"Allophones are sounds that seem different, but are interchangeable. Looking through the voice lines The_Dialog_Box found many very similar words, and a common thing across all of them was that they differed by switching the 'a' to an 'e'. The discovery of these had a big impact on the written text, as it changed how many symbols needed to be made."

silksong_trailer_noticeboard
There's more hints at the gibberish language in the trailer for Silksong too.

To most of us, all this talk of allophones and logography might just be reminiscent of a stressful school language lesson, but for people like Anand_G and The_Dialog_Box, all this work has been one interesting mystery after the next to figure out.

Unfortunately, Anand_G's planned D&D session that inspired all this never ended up happening, but as a consolation he's discovered how many people in the community want to get involved in this sort of work.

"The most fun part for me was actually hearing how many people wanted to help, and how much cool stuff that they had already figured out. For example, The_Dialog_Box piecing together how branching worked was absolutely amazing.

"I never expected so many people to want to join in! And I don't think we would have figured out half of the stuff we did without having multiple people."

Essentially, this is all very in depth talk explaining how a group of strangers on reddit have made an entire language, based on gibberish, from a video game about exploring a lost bug civilisation. The Hallowscript team is a testament to how dedicated the Hollow Knight community is, and even now they're still tinkering with the language they've made.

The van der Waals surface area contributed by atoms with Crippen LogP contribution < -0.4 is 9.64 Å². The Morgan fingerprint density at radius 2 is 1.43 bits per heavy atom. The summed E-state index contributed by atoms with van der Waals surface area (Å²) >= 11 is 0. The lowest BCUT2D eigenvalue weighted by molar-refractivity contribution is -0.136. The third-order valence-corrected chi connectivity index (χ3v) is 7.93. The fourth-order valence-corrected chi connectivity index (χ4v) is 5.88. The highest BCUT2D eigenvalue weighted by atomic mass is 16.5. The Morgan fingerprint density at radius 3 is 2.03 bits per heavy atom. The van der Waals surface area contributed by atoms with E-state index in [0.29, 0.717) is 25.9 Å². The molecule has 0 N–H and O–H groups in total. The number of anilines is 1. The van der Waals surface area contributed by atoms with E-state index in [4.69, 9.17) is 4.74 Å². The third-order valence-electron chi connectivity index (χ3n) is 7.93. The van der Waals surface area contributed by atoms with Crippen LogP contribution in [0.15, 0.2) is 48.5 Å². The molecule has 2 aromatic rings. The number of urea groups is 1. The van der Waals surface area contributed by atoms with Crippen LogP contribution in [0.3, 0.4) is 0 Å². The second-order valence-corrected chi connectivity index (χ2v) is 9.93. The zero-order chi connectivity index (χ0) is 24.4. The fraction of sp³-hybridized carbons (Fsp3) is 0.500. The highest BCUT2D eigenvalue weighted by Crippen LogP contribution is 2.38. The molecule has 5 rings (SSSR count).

"I haven't thought about what I might do with language once it's done," said The_Dialog_Box. "I'm in it for the experience-and of course, for the fun. After all, this is a perfect intersection of two things I'm really passionate about: Hollow Knight lore and conlangs. What more could I ask for!"

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About the author

Imogen Beckhelling

Imogen Beckhelling

Reporter Intern

Imogen is Eurogamer's reporter intern for 2019. She has an unhealthy obsession with indie roguelikes and has a cat named after her favourite animal crossing villager.